The South Portland Shipyards

From 1940 to 1945 BIW played an unexpected role in the construction of two emergency shipyards in South Portland. The project began in 1940, when the British government sought to build shipyards in the United States, safe from the conflict in Europe. An agreement was reached to build two new yards – one in California and one in South Portland. Each yard was assigned orders for 30 simple freighters, designed for quick mass production, known as the Ocean-class.

The South Portland operation, known as Todd-Bath Works, was a joint operation of BIW and Todd Shipyards. The yard was managed by BIW’s leadership, and used some of BIW’s facilities, such as the Hardings steel plant, to get a quick start.

Construction on the 26 acre facility at Cushing’s Point, adjacent to Fort Preble, began in December of 1940. The yard would build ships in drydock basins, rather than on inclined ways, with space for seven ships side-by-side in the basins. Given wartime urgency, the first keels were laid in August of 1941, while construction of the shipyard itself continued until the following winter.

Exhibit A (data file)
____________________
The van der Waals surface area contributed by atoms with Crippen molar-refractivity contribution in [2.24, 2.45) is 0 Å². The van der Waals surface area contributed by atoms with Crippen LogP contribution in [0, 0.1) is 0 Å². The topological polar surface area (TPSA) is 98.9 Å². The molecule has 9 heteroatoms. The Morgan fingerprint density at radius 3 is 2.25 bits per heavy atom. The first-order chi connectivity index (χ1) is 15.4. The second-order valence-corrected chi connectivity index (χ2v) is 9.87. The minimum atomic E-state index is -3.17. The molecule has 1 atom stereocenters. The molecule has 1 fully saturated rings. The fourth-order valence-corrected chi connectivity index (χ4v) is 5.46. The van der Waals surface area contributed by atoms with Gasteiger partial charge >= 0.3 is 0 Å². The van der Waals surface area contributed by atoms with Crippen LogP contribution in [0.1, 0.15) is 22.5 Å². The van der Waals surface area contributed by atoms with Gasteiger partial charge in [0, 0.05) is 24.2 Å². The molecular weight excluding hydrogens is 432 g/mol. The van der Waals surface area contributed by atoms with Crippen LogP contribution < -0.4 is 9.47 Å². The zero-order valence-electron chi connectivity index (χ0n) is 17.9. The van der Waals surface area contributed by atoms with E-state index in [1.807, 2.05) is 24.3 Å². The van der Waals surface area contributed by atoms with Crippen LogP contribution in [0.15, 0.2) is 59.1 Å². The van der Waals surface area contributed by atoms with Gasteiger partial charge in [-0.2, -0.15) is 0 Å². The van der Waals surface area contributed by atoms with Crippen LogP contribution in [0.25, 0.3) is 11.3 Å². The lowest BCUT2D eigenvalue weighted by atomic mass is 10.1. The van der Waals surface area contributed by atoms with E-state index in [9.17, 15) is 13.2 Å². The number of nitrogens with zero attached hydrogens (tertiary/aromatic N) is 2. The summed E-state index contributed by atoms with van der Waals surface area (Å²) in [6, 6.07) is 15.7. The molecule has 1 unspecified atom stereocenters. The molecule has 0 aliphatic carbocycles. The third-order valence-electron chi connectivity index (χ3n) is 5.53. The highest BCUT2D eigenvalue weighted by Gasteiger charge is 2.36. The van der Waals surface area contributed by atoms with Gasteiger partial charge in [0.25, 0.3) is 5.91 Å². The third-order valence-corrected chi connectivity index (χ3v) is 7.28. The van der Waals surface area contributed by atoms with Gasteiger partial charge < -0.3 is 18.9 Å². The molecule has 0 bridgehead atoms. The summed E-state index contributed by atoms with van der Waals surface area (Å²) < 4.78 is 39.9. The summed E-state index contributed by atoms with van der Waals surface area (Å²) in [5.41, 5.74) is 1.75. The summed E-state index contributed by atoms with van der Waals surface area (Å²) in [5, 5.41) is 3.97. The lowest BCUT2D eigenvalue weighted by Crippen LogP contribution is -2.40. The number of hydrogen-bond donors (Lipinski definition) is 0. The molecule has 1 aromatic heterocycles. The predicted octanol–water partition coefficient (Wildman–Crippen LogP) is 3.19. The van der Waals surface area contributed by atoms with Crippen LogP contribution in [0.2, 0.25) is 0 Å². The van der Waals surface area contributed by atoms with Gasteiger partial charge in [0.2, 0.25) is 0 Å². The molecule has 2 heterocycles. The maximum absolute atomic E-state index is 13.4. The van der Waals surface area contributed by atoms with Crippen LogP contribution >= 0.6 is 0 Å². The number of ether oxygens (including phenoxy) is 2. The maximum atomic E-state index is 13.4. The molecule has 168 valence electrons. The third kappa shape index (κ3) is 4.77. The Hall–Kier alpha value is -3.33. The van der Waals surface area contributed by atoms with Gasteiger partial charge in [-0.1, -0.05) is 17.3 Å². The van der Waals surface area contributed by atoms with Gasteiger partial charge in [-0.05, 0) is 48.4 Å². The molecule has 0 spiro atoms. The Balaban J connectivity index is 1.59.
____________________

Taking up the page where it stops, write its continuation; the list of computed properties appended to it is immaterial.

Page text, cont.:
Even before keels were laid, the U.S. Maritime Commission sought construction of another new shipyard beside the Todd-Bath facility, to build ships for the U.S. merchant fleet. Construction of the second yard, known as South Portland Shipbuilding, began in April 1941 with the filling-in of vast mud flats out as far as Bug Light and construction of four conventional shipbuilding ways.

The second yard received an initial order of 16 Liberty ships – the U.S. adaptation of the British Ocean-class design – soon followed by more. Although initially planned as a small, simple operation, the demands of wartime led to the yard’s continued expansion with two more ways, more shops, and additional steel fabrication facilities.

As the shipyards and ships took shape, the workforce grew to a peak of 30,000 employees. When the British ships were completed in late 1942, the Todd-Bath yard switched to Liberty Ships, and the two companies were merged under the South Portland Shipbuilding name. In 1943 the operation became New England Shipbuilding Company, operating independently of BIW. By that time the combined shipyards occupied the entire South Portland waterfront, from today’s SMCC and Spring Point Light in the east, across to Bug Light and the waterfront facing downtown Portland.

In four years the men and women of the South Portland yards constructed a remarkable 274 ships – 30 for the initial British order, and 244 Liberty Ships, some 10% of the total Liberty Ship fleet. Of those ships, built in haste with no expectation of a long life, two are known to survive today. One, the former SS Albert M. Boe is permanently moored in Kodiak, Alaska as a cannery ship, named the Star of Kodiak. The other survivor, SS Jeremiah O’Brien, is preserved as a fully seaworthy and operational museum ship and memorial, berthed in San Francisco.